United States District Court, E.D. Michigan, Southern Division
CANDY S. RIDER, Plaintiff,
COMMISSIONER OF SOCIAL SECURITY, Defendant.
HONORABLE LAURIE J. MICHELSON, JUDGE
REPORT AND RECOMMENDATION ON MOTION FOR ATTORNEY FEES
PURSUANT TO 42 U.S.C. § 406(B) 
R. Grand Magistrate Judge
September 15, 2016, Plaintiff Candy Rider
(“Rider”) filed suit against the Commissioner of
Social Security, challenging the Commissioner's final
decision denying her application for Supplemental Security
Income. (Doc. #1). On August 23, 2017, this Court issued a
Report and Recommendation (“R&R”),
recommending that the case be remanded to the ALJ for further
evaluation. (Doc. #22). The R&R was accepted by the
Honorable Laurie J. Michelson on September 7, 2017, and a
judgment was entered that same day remanding the case for
further consideration by the ALJ. (Docs. #23, #24).
subsequently prevailed on remand, and the Social Security
Administration issued a Notice of Award, dated December 6,
2018, awarding her $43, 116.13 in past-due benefits. (Doc.
#25-2). On December 18, 2018, Rider's attorney, Matthew
Taylor of the Fried, Gallagher Law Firm, filed the instant
motion indicating that, pursuant to the terms of both 42
U.S.C. § 406(b) and the applicable fee agreement, he is
entitled to attorney fees in the amount of 25% of Rider's
past-due benefits ($10, 779.00). (Doc. #25 at ¶ 6).
Because an additional fee petition was being submitted to the
Administrative Law Judge in the amount of $5, 779.00 for
services rendered during the administrative proceedings,
however, Mr. Taylor indicated that he is seeking only $5,
000.00 in § 406(b) fees ($10, 779.00 less the $5, 779.00
being sought through the administrative process).
(Id.). Neither the Commissioner nor Rider filed an
objection or other response to Mr. Taylor's request.
U.S.C. § 406(b) authorizes the Court to award attorney
fees following the successful disposition of Social Security
disability appeals. Section 206(b)(1) of the Social Security
Act permits courts to award attorneys up to 25% of the
past-due benefits to which a claimant is entitled after a
favorable decision. Attorney fees are subject to the
condition that they be reasonable for the services rendered.
See Gisbrecht v. Barnhart, 535 U.S. 789, 807 (2002).
Taylor is requesting $5, 000.00 in attorney fees, which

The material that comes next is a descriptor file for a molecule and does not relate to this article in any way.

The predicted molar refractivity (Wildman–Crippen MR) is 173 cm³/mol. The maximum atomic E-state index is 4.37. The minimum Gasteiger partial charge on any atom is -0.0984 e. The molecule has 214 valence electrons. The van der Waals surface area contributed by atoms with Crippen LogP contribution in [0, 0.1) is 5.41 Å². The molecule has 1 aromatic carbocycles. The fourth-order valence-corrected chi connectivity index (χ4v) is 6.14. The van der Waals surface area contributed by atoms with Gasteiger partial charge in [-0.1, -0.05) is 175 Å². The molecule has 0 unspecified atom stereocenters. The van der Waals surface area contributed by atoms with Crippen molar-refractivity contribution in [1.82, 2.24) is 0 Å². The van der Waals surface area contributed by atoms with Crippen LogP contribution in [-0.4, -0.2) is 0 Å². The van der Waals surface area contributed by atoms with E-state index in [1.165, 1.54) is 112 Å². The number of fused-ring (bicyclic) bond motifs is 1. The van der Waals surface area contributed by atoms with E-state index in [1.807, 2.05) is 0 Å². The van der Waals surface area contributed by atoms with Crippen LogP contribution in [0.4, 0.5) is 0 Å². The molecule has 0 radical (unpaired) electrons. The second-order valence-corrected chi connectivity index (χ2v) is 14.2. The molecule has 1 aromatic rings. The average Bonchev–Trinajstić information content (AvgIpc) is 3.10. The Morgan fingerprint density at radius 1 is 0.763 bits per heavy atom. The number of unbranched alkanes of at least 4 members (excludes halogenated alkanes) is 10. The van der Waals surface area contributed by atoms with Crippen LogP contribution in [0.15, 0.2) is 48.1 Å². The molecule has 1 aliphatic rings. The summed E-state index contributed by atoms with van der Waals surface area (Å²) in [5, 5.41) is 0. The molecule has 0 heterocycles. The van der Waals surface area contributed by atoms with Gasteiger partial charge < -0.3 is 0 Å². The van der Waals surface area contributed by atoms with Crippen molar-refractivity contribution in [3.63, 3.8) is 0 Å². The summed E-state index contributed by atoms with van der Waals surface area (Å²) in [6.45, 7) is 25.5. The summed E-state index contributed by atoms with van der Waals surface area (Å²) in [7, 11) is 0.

represents 25% of the past due benefits awarded to Rider
($10, 779.00) less the $5, 779.00 being sought from the
Administrative Law Judge in this matter. Mr. Taylor has
submitted a fee agreement, signed by both himself and his
client, in which Rider specifically acknowledges that an
attorney who successfully represented her in court may be
awarded a reasonable fee, not in excess of 25% of her past
due benefits. (Doc. #25-4).
fee arrangements are allowed under the Social Security Act.
In fact, an “agreement for a 25% fee, the maximum
permitted under § 206(b) of the Social Security Act, 42
U.S.C. § 406(b), is presumed reasonable, ” even if
amounts called for by the 25% contingency agreements compute
to comparatively high hourly rates. Hayes v. Sec'y of
Health & Human Servs., 923 F.2d 418, 421 (6th Cir.
1990) (citing Rodriquez v. Bowen, 865 F.2d 739, 746
(6th Cir. 1989) and Royzer v. Sec'y of Health &
Human Servs., 900 F.2d 981, 982 (6th Cir. 1990)). The
Sixth Circuit has recognized that “[c]ontingent fees
generally overcompensate in some cases and undercompensate in
others.” Id. (quoting Royzer, 900
F.2d at 982).
Social Security cases, the 25% contingent fee “is not
to be viewed as per se reasonable, ” but generally,
“if the agreement states that the attorney will be paid
twenty-five percent of the benefits awarded, it should be
given the weight ordinarily accorded a rebuttable
presumption.” Rodriquez, 865 F.2d at 746. Fees
may be reduced below the 25% limit for improper conduct,
ineffectiveness of counsel, and “situations in which
counsel would otherwise enjoy a windfall because of either an
inordinately large benefit award or from minimal effort
case, there is no suggestion that Mr. Taylor behaved
improperly or was ineffective. On the contrary, Mr. Taylor
achieved a successful result for Rider. Nor does it appear
that awarding the total fee requested herein would amount to
a windfall. Mr. Taylor has submitted a full log of the
activities he undertook before this Court on Rider's
behalf, which shows a total of 28 hours spent on her case.
(Doc. #25-3). Given that the amount requested from this Court
is $5, 000.00, the effective hourly rate for Mr. Taylor would
be approximately $179.00. Awards using higher rates than this
have been deemed reasonable by courts in the past. See,
e.g., Hamilton v. Comm'r of Soc. Sec., No. 09-11553,
2011 WL 10620498, at *5-6 (E.D. Mich. Aug. 15, 2011)
(approving a contingency rate of $625 per hour for
§406(b) fees); Karadsheh v. Comm'r of Soc.
Sec., No. 08-cv-988, 2011 WL 5041366, at *3 (W.D. Mich.
Sept. 26, 2011) (approving a contingency rate of $360 per
hour for §406(b) fees).
in assessing a fee determination, courts have found it
useful, although not necessary, to consider the
defendant's position as to the reasonableness of the
requested fee award. See, e.g., Lewis v. Sec'y of
Health & Human Servs., 707 F.2d 246, 248 (6th Cir.
1983). In this case, the Commissioner has not objected to the
requested fee award or challenged it in any respect, and thus
presumably does not believe fee requested to be unreasonable.